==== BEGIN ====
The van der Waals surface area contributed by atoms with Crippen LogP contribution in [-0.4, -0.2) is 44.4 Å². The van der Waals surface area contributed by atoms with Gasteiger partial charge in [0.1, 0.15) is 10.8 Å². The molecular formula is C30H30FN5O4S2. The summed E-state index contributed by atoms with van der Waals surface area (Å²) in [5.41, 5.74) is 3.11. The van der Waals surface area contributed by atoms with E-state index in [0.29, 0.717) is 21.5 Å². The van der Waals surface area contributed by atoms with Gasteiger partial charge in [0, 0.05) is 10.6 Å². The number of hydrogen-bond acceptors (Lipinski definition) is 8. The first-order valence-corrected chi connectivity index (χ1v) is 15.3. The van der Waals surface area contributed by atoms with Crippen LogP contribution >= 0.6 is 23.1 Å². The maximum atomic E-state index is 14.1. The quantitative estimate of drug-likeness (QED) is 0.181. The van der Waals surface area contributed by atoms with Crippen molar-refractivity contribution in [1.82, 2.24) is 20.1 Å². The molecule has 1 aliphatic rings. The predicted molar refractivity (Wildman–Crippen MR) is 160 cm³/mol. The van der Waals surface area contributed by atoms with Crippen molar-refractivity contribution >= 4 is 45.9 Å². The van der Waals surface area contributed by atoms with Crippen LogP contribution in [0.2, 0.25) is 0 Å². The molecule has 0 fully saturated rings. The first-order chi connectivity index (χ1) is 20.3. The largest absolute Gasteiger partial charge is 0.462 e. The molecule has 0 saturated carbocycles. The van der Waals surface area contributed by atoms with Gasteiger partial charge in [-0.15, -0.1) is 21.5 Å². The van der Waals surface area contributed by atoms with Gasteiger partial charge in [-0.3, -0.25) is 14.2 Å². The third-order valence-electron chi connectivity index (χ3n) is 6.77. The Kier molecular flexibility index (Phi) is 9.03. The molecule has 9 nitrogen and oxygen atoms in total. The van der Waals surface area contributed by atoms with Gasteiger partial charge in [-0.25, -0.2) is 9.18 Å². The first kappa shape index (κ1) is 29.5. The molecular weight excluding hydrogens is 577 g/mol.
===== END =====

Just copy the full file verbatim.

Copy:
The van der Waals surface area contributed by atoms with Crippen LogP contribution in [-0.4, -0.2) is 44.4 Å². The van der Waals surface area contributed by atoms with Gasteiger partial charge in [0.1, 0.15) is 10.8 Å². The molecular formula is C30H30FN5O4S2. The summed E-state index contributed by atoms with van der Waals surface area (Å²) in [5.41, 5.74) is 3.11. The van der Waals surface area contributed by atoms with E-state index in [0.29, 0.717) is 21.5 Å². The van der Waals surface area contributed by atoms with Gasteiger partial charge in [0, 0.05) is 10.6 Å². The number of hydrogen-bond acceptors (Lipinski definition) is 8. The first-order valence-corrected chi connectivity index (χ1v) is 15.3. The van der Waals surface area contributed by atoms with Crippen LogP contribution >= 0.6 is 23.1 Å². The maximum atomic E-state index is 14.1. The quantitative estimate of drug-likeness (QED) is 0.181. The van der Waals surface area contributed by atoms with Crippen molar-refractivity contribution in [1.82, 2.24) is 20.1 Å². The molecule has 1 aliphatic rings. The predicted molar refractivity (Wildman–Crippen MR) is 160 cm³/mol. The van der Waals surface area contributed by atoms with Crippen molar-refractivity contribution >= 4 is 45.9 Å². The van der Waals surface area contributed by atoms with Crippen LogP contribution in [0.2, 0.25) is 0 Å². The molecule has 0 fully saturated rings. The first-order chi connectivity index (χ1) is 20.3. The largest absolute Gasteiger partial charge is 0.462 e. The molecule has 0 saturated carbocycles. The van der Waals surface area contributed by atoms with Gasteiger partial charge in [-0.15, -0.1) is 21.5 Å². The van der Waals surface area contributed by atoms with Gasteiger partial charge in [-0.3, -0.25) is 14.2 Å². The third-order valence-electron chi connectivity index (χ3n) is 6.77. The Kier molecular flexibility index (Phi) is 9.03. The molecule has 9 nitrogen and oxygen atoms in total. The van der Waals surface area contributed by atoms with Gasteiger partial charge in [-0.25, -0.2) is 9.18 Å². The first kappa shape index (κ1) is 29.5. The molecular weight excluding hydrogens is 577 g/mol.